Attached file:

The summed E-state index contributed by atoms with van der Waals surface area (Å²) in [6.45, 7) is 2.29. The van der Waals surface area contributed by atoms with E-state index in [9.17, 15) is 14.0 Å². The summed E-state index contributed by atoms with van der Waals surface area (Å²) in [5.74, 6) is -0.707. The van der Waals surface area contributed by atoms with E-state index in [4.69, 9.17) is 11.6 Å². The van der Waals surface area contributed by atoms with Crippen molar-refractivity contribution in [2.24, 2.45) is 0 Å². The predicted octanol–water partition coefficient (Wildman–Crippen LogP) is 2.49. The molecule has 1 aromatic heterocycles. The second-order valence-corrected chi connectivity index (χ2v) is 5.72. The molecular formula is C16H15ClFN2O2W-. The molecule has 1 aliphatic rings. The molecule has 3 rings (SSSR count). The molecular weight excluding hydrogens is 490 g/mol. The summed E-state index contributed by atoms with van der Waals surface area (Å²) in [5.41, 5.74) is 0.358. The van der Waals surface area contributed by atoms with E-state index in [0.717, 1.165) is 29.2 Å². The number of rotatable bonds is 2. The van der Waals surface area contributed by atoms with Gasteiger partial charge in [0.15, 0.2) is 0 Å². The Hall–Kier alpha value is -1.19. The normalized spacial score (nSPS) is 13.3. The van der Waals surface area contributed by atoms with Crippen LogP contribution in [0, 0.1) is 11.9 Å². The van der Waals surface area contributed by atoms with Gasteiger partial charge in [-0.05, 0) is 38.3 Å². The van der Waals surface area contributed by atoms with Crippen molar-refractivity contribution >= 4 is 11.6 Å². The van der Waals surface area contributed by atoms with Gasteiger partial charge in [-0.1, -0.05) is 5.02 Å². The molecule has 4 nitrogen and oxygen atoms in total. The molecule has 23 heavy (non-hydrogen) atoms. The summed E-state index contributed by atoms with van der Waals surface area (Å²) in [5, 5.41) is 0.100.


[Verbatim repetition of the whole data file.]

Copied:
The summed E-state index contributed by atoms with van der Waals surface area (Å²) in [6.45, 7) is 2.29. The van der Waals surface area contributed by atoms with E-state index in [9.17, 15) is 14.0 Å². The summed E-state index contributed by atoms with van der Waals surface area (Å²) in [5.74, 6) is -0.707. The van der Waals surface area contributed by atoms with E-state index in [4.69, 9.17) is 11.6 Å². The van der Waals surface area contributed by atoms with Crippen molar-refractivity contribution in [2.24, 2.45) is 0 Å². The predicted octanol–water partition coefficient (Wildman–Crippen LogP) is 2.49. The molecule has 1 aromatic heterocycles. The second-order valence-corrected chi connectivity index (χ2v) is 5.72. The molecular formula is C16H15ClFN2O2W-. The molecule has 1 aliphatic rings. The molecule has 3 rings (SSSR count). The molecular weight excluding hydrogens is 490 g/mol. The summed E-state index contributed by atoms with van der Waals surface area (Å²) in [5.41, 5.74) is 0.358. The van der Waals surface area contributed by atoms with E-state index in [0.717, 1.165) is 29.2 Å². The number of rotatable bonds is 2. The van der Waals surface area contributed by atoms with Gasteiger partial charge in [0.15, 0.2) is 0 Å². The Hall–Kier alpha value is -1.19. The normalized spacial score (nSPS) is 13.3. The van der Waals surface area contributed by atoms with Crippen LogP contribution in [0, 0.1) is 11.9 Å². The van der Waals surface area contributed by atoms with Gasteiger partial charge in [-0.05, 0) is 38.3 Å². The van der Waals surface area contributed by atoms with Crippen molar-refractivity contribution >= 4 is 11.6 Å². The van der Waals surface area contributed by atoms with Gasteiger partial charge in [-0.1, -0.05) is 5.02 Å². The molecule has 4 nitrogen and oxygen atoms in total. The molecule has 23 heavy (non-hydrogen) atoms. The summed E-state index contributed by atoms with van der Waals surface area (Å²) in [5, 5.41) is 0.100.